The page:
Locating For Life: A Perspective from Georgia

Underground utility locating is considered the second line of defense in damage prevention, with the first line being the One Call (811) process. Facility damage is reduced to less than 1% when 811 is called prior to utility locates. Locating underground utilities accurately and exercising reasonable care by exposing the facility before using mechanized equipment is also vital to damage prevention (shared responsibility).

Georgia, like most states, has enforcement for excavation. The “Marking Standard Rule” specifically governs how underground utilities shall be marked. Safety should be the number one priority when the locating process commences. For many years, the role of locate technicians has been much like that of an athlete who must face the challenge of outside elements including rain, heat, humidity, cold, snow and ice to achieve the objective.

The locating industry can sometimes be very stressful and to do the job without damages requires skill, determination, dedication and commitment. There are a few programs designed to help inspire and motivate locate technicians to be intentional about improving and perfecting their craft. For example, the International Locate Rodeo, now based in Texas, was originally held for 15 years in Georgia. Locate technicians come from all over the world to put their talents and skills on display in this unique competition to be labelled “the best.”

Georgia811 developed, designed and implemented a program known as “Locate Excellence,” chaired by Holly Files. The goal of the program is to recognize the achievements of individuals in the utility locating profession and to foster an environment of mutual respect among all stakeholders. Much like the Olympics, which have several levels of achievement (Gold, Silver and Bronze), the requirements for the Locate Excellence program are no accidents and missed time for 1 month (Bronze), 3 months (Silver), 9 months (Gold) and 12 months (Platinum).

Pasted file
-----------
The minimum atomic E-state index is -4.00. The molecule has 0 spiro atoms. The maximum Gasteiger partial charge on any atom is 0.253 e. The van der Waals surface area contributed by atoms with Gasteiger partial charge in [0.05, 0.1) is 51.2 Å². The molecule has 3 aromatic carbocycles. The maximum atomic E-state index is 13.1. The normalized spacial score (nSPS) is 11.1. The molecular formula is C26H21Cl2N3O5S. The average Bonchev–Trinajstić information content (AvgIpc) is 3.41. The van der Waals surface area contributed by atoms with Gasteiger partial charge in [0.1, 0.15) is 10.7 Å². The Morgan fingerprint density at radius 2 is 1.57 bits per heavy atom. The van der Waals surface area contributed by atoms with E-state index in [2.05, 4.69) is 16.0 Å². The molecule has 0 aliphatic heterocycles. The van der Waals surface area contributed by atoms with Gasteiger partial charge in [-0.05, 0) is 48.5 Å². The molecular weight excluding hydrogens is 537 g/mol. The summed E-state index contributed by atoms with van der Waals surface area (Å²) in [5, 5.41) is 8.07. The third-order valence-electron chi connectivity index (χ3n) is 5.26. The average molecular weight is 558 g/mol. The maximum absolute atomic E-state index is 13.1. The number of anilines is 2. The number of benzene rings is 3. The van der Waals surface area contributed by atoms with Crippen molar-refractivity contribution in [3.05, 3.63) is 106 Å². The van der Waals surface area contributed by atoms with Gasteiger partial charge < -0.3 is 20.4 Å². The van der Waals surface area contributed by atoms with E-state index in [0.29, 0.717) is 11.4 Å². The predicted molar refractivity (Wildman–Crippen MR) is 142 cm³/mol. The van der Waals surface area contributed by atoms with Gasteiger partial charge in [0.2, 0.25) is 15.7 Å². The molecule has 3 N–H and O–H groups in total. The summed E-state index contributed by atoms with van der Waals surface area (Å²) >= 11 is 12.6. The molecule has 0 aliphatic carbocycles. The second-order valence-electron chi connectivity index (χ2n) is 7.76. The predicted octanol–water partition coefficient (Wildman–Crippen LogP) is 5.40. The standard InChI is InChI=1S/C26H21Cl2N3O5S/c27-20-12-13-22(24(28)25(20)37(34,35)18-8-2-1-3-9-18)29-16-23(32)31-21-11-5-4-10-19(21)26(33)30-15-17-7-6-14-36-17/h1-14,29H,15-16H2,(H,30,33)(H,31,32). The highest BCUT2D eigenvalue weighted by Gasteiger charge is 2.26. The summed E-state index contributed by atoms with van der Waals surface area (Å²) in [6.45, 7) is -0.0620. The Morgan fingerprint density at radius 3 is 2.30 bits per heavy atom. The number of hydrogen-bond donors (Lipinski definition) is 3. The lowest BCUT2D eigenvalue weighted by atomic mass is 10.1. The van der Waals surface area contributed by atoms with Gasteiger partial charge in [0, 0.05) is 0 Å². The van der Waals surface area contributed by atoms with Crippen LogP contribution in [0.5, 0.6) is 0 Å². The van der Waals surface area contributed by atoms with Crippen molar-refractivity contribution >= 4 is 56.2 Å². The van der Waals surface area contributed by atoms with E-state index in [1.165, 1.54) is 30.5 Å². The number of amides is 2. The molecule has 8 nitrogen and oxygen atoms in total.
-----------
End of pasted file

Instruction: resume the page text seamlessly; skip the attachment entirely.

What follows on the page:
Continuous efforts are made by stakeholders in the industry to formalize a vehicle to improve the general level of locate competency and evaluate skills based on observations and written competency exams.

“Locating for Life” is my philosophy on locating, something I picked up when I participated in a “Relay for Life” for the American Red Cross years ago. It emphasizes the importance of locating as a profession. It is important that locators are trained well to locate underground utilities accurately. Although locate technicians do little to no excavation themselves, their job is to take a request to locate a dig site, turn that site into a transplant canvas, and reveal all the hidden underground utilities through markings on the ground using the American Works Association (APWA) Uniform Color Code (https://www.apwa.net/Library/Resources/Uniform-Color-Code.pdf).

To move the industry to the next level, there is a need to continue the pursuit of accreditation and certification programs for utility locating. Many organizations including UPROW, ASCE and Nulca are working towards implementation of these types of programs.

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